Friday, 2024 April 19

WeChat launches a new mini program to coach mini apps developers

China’s top messaging app WeChat has released a mini program that allows businesses to self-assess and perfect their own mini apps, as it races to maintain its dominance in the rising technology.

“WeChat Industry Assistant,” as the new feature is called, is accessible from WeChat’s swipe-down menu, just like other mini programs. It serves as a toolbox for mini program developers who use these scaled-down apps to digitalize their businesses and gain more customers.

Introduced by WeChat in 2016, mini apps have become a fad among major Chinese smartphone makers, third-party developers, and merchants.

Mini programs refer to applications smaller than 10 megabytes that can run instantly on WeChat. They do not need to be downloaded, saving users of their phone storage, and run directly within the WeChat’s interface. Other companies like Alibaba have launched their own versions of mini-apps.

WeChat boasts 620 million monthly active users and 250 million daily active users (DAUs) of mini programs in June. Archrival Alipay has been speeding up to its own mini program ecosystem, which had 230 million DAUs in the same month, according to Chinese internet data provider Alading.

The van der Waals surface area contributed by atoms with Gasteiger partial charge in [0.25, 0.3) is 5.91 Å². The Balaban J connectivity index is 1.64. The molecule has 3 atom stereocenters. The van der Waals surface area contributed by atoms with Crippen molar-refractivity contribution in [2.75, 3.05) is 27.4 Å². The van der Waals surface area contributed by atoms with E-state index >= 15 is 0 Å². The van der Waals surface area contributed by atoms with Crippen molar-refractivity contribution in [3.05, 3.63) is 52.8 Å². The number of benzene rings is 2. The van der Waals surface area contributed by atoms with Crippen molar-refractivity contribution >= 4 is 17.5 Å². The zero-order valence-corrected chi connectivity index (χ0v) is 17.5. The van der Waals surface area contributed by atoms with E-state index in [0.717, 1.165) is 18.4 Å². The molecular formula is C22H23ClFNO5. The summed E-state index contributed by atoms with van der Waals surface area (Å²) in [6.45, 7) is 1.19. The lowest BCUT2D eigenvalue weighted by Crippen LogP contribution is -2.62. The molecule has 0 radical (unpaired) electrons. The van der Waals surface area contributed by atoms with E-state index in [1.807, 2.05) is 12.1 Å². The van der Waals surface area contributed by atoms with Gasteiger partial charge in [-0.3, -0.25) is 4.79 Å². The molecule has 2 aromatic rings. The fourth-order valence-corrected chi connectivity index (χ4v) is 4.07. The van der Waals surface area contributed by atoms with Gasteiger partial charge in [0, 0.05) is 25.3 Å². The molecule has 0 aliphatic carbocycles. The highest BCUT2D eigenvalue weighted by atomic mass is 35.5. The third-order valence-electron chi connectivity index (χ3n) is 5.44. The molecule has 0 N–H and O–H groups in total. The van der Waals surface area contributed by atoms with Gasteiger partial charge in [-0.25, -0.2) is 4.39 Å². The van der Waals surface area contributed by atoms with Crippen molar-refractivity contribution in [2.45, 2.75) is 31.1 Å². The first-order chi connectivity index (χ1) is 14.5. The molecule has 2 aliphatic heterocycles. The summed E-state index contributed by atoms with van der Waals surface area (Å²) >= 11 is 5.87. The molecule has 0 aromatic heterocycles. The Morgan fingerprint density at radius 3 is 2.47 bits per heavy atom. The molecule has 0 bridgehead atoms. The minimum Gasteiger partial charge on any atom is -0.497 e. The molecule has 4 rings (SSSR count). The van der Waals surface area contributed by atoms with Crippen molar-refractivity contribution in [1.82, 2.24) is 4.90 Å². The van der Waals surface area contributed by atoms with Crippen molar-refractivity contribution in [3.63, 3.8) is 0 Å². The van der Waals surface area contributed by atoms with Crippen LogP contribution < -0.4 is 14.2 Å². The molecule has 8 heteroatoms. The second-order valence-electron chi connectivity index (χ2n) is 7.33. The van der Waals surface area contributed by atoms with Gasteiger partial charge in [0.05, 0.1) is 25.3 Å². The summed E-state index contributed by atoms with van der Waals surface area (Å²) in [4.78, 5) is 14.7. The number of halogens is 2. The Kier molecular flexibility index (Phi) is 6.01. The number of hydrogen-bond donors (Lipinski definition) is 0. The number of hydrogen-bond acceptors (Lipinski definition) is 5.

The new “Industry Assistant” has three tabs at the bottom of the screen: “operational status,” “industry news” and “ability tools.” Merchants in various industries can get tailored data and evaluation standards like their abilities of user acquisition, user activation, and monetization.

All the statistics will also translate into an overall ranking of “low,” “middle” or “high,” after being compared with their fellow competitors.

This “Industry Assistant” currently covers 17 industries in retail, brand management, restaurant, public transportation, and healthcare. WeChat, owned by entertainment and social media giant Tencent, says it will gradually include more sectors.

Wency Chen
Wency Chen
Wency Chen is a reporter KrASIA based in Beijing, covering tech innovations in&beyond the Greater China Area. Previously, she studied at Columbia Journalism School and reported on art exhibits, New York public school systems, LGBTQ+ rights, and Asian immigrants. She is also an enthusiastic reader, a diehard fan of indie rock and spicy hot pot, as well as a to-be filmmaker (Let’s see).

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